Modern recordings hardly feature the buff stop at all. Yet Flemish harpsichords were very popular throughout Europe in early and middle Baroque times, and they had buff stops. Most Ruckers harpsichords had their buff battens divided in independent bass and a treble sections: this shows that the buff was considered an important feature. Unfortunately, in most antique harpsichords, the buff pads have not survived, and we lack any information about their material, size and position. A buff stop can sound very blunt, like a pizzicato violin, when the pads are soft, large and not near enough to the nut. However, small leather pads located very near to the nut pins produce a distinctive and beautiful lute-like sound. (PBH p. 117)

24. Registration was deemed irrelevant in the harpsichord era, therefore we should follow that philosophy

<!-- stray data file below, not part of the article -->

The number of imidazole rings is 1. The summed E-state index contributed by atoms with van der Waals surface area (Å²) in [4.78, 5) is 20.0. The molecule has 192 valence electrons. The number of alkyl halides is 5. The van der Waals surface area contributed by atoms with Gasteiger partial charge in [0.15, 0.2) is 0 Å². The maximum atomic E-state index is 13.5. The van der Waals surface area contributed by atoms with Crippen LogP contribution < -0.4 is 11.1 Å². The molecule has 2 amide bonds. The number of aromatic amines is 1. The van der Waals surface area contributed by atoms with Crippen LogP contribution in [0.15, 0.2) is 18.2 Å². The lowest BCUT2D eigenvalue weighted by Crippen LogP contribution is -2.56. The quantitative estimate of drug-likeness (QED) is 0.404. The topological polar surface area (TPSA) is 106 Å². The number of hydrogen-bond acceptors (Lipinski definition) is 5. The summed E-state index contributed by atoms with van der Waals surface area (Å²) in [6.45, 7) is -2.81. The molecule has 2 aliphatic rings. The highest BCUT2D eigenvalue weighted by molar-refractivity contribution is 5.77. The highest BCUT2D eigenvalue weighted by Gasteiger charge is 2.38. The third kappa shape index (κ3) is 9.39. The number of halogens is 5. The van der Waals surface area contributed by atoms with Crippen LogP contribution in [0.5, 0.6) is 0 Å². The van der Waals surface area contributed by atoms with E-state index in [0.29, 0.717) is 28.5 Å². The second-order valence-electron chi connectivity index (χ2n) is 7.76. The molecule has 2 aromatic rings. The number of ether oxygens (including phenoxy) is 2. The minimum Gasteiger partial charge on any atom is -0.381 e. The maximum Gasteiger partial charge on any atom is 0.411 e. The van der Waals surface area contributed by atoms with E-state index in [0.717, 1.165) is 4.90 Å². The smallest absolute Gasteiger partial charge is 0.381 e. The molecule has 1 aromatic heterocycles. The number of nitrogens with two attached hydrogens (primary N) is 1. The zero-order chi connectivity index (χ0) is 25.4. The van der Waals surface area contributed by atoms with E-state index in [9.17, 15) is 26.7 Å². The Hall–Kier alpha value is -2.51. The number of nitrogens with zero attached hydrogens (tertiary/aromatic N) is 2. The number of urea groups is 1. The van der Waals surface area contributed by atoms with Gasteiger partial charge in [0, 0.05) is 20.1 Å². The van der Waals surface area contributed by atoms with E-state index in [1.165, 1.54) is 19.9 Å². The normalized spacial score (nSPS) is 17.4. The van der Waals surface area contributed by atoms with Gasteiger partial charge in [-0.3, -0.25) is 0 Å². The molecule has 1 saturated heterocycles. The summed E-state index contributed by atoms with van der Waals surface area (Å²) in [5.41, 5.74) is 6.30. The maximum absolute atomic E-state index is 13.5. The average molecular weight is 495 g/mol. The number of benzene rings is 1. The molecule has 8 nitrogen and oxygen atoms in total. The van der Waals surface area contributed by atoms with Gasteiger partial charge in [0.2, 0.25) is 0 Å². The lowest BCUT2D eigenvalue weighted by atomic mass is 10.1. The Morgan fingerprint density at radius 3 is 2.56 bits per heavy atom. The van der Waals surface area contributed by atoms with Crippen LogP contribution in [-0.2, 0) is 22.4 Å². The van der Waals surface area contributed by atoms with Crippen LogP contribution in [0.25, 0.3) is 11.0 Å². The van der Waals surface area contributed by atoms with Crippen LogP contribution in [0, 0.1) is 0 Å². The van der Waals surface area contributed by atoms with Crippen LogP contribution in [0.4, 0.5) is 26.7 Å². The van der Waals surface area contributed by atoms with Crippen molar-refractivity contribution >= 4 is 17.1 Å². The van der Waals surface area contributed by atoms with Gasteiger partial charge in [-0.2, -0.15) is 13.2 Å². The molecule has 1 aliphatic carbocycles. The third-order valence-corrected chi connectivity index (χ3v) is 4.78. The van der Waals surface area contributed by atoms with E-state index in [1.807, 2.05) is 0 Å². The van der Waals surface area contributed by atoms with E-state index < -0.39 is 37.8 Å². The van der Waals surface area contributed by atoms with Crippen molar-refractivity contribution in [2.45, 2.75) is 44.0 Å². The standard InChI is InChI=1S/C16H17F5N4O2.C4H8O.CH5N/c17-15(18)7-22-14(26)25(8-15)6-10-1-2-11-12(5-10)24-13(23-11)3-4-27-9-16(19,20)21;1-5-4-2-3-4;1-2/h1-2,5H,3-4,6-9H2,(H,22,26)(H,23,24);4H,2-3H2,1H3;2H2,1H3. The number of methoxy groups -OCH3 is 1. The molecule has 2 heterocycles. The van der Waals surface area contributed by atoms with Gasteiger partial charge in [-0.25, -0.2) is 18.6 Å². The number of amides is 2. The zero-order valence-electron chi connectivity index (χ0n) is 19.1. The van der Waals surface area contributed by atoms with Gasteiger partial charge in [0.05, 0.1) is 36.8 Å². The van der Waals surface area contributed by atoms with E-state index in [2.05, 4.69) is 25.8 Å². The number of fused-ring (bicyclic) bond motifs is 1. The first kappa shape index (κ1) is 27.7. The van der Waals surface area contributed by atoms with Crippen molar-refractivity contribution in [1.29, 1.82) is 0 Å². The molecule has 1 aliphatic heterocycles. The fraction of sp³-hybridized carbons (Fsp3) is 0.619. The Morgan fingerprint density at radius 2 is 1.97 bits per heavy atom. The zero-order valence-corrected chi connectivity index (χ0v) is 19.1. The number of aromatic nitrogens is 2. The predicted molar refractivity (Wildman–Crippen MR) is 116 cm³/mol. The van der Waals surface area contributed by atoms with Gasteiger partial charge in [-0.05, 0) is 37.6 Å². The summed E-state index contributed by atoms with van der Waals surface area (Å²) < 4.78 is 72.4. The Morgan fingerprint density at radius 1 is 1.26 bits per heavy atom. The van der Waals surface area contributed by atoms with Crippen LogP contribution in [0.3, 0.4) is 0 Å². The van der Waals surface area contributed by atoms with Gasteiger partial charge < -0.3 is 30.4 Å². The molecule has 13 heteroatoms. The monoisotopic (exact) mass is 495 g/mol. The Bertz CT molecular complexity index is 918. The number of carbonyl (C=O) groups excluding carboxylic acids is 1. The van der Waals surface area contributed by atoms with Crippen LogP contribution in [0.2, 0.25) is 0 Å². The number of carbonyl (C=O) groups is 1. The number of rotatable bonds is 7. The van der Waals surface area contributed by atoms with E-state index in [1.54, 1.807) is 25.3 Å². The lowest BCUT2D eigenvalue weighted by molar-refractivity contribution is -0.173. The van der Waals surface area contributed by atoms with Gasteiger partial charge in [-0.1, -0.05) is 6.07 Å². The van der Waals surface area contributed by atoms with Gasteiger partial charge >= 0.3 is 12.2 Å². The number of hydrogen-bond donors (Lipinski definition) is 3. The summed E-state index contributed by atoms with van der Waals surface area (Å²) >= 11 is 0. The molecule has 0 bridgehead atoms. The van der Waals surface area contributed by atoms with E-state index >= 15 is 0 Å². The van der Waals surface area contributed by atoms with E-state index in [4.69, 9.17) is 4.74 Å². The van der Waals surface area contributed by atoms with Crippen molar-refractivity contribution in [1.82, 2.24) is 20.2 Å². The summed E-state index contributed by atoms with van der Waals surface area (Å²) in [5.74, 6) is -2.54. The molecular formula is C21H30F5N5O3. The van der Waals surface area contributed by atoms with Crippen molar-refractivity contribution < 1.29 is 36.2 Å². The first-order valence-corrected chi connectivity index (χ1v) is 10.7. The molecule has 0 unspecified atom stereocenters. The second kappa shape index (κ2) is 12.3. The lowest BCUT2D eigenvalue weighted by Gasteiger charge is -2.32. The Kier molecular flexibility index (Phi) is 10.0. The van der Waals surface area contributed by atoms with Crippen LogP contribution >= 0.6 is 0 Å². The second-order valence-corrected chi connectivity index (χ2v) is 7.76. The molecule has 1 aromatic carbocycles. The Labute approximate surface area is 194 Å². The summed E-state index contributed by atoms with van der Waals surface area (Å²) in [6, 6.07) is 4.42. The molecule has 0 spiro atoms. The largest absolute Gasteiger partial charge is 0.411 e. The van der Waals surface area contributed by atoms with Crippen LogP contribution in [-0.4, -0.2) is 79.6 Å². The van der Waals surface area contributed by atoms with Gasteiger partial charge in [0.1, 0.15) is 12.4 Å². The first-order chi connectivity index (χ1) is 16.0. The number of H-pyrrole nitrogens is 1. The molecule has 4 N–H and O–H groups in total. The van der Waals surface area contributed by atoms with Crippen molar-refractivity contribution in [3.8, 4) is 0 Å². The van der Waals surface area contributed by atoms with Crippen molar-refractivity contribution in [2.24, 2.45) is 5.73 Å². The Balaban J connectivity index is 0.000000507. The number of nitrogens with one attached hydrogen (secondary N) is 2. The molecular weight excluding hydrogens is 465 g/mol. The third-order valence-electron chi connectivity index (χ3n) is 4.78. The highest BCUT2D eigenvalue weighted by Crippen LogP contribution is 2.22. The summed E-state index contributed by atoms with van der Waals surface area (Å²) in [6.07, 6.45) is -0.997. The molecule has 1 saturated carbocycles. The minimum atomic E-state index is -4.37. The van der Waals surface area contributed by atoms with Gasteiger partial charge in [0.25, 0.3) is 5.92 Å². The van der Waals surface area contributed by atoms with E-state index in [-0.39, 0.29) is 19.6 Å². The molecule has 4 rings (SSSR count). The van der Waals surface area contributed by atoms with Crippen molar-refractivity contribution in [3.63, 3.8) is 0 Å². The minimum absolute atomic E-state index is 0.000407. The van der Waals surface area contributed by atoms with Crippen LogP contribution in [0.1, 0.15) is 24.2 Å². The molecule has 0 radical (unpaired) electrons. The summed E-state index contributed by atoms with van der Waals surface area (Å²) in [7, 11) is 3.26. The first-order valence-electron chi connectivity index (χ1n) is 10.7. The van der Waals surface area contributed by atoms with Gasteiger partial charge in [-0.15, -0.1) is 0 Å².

This belief may be at the root of so many modern-day recitals in which most pieces are played on the 2x8' combination, even in doubles that could provide a significant variety of sounds with the different combinations of their three choirs plus the buff. Ancient documents attest that the variety of stops and their combinations was considered a very positive feature of harpsichords. It is true that most music scores had no registration directions, but this was so because they would discourage many prospective buyers, owners of simpler instruments with hardly any possibility of stop changes. However, quite a few leading composers included in their harpsichord music directions about loudness or manuals, thus showing their interest in the expressive possibilities available via registration and/or the use of the two manuals in doubles. (PBH pp. 120 ff.)